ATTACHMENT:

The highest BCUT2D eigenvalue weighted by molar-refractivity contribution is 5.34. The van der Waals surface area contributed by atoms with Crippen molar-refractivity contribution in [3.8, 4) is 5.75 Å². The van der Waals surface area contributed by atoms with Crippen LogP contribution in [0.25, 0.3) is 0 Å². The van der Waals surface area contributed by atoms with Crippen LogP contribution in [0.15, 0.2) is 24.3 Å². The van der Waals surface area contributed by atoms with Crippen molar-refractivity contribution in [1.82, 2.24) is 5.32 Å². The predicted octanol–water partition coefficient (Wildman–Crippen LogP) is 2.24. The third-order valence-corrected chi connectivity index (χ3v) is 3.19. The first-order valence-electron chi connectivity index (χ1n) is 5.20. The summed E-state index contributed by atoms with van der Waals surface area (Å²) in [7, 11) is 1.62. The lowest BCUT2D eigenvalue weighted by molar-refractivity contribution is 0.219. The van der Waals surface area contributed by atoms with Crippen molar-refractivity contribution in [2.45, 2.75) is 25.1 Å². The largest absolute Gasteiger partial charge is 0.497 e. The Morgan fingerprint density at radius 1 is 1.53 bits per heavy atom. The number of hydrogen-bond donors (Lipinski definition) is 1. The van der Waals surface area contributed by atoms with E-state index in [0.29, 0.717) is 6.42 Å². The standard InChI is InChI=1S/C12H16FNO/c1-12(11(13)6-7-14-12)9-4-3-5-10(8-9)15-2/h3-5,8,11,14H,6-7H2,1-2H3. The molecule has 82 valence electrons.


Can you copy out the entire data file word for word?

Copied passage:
The highest BCUT2D eigenvalue weighted by molar-refractivity contribution is 5.34. The van der Waals surface area contributed by atoms with Crippen molar-refractivity contribution in [3.8, 4) is 5.75 Å². The van der Waals surface area contributed by atoms with Crippen LogP contribution in [0.25, 0.3) is 0 Å². The van der Waals surface area contributed by atoms with Crippen LogP contribution in [0.15, 0.2) is 24.3 Å². The van der Waals surface area contributed by atoms with Crippen molar-refractivity contribution in [1.82, 2.24) is 5.32 Å². The predicted octanol–water partition coefficient (Wildman–Crippen LogP) is 2.24. The third-order valence-corrected chi connectivity index (χ3v) is 3.19. The first-order valence-electron chi connectivity index (χ1n) is 5.20. The summed E-state index contributed by atoms with van der Waals surface area (Å²) in [7, 11) is 1.62. The lowest BCUT2D eigenvalue weighted by molar-refractivity contribution is 0.219. The van der Waals surface area contributed by atoms with Crippen molar-refractivity contribution in [2.45, 2.75) is 25.1 Å². The largest absolute Gasteiger partial charge is 0.497 e. The Morgan fingerprint density at radius 1 is 1.53 bits per heavy atom. The number of hydrogen-bond donors (Lipinski definition) is 1. The van der Waals surface area contributed by atoms with E-state index in [0.29, 0.717) is 6.42 Å². The standard InChI is InChI=1S/C12H16FNO/c1-12(11(13)6-7-14-12)9-4-3-5-10(8-9)15-2/h3-5,8,11,14H,6-7H2,1-2H3. The molecule has 82 valence electrons.